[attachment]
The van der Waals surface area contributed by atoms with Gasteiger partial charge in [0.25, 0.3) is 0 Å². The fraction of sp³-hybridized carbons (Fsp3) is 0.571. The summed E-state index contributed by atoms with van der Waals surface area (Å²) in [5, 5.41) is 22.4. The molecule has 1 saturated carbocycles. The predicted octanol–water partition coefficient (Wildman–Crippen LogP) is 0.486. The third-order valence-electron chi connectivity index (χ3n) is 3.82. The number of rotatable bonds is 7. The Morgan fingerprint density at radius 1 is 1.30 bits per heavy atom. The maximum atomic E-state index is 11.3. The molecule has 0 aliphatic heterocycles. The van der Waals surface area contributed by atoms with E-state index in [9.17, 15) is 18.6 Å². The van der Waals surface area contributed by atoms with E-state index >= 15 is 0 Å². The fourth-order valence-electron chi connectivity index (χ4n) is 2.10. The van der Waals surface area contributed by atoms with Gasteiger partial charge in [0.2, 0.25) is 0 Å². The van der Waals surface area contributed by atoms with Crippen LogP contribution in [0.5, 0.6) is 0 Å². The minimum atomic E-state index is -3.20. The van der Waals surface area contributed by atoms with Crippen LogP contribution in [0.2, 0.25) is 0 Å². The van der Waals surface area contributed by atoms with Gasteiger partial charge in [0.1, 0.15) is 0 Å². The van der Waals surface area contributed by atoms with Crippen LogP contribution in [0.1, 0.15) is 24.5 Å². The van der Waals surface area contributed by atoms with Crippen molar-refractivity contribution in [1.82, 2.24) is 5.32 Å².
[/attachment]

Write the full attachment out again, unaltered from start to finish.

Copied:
The van der Waals surface area contributed by atoms with Gasteiger partial charge in [0.25, 0.3) is 0 Å². The fraction of sp³-hybridized carbons (Fsp3) is 0.571. The summed E-state index contributed by atoms with van der Waals surface area (Å²) in [5, 5.41) is 22.4. The molecule has 1 saturated carbocycles. The predicted octanol–water partition coefficient (Wildman–Crippen LogP) is 0.486. The third-order valence-electron chi connectivity index (χ3n) is 3.82. The number of rotatable bonds is 7. The Morgan fingerprint density at radius 1 is 1.30 bits per heavy atom. The maximum atomic E-state index is 11.3. The molecule has 0 aliphatic heterocycles. The van der Waals surface area contributed by atoms with E-state index in [9.17, 15) is 18.6 Å². The van der Waals surface area contributed by atoms with E-state index >= 15 is 0 Å². The fourth-order valence-electron chi connectivity index (χ4n) is 2.10. The van der Waals surface area contributed by atoms with Gasteiger partial charge in [0.2, 0.25) is 0 Å². The van der Waals surface area contributed by atoms with Crippen LogP contribution in [0.5, 0.6) is 0 Å². The minimum atomic E-state index is -3.20. The van der Waals surface area contributed by atoms with Crippen LogP contribution in [0.2, 0.25) is 0 Å². The van der Waals surface area contributed by atoms with Gasteiger partial charge in [0.1, 0.15) is 0 Å². The van der Waals surface area contributed by atoms with Crippen LogP contribution in [0.1, 0.15) is 24.5 Å². The van der Waals surface area contributed by atoms with Crippen molar-refractivity contribution in [1.82, 2.24) is 5.32 Å².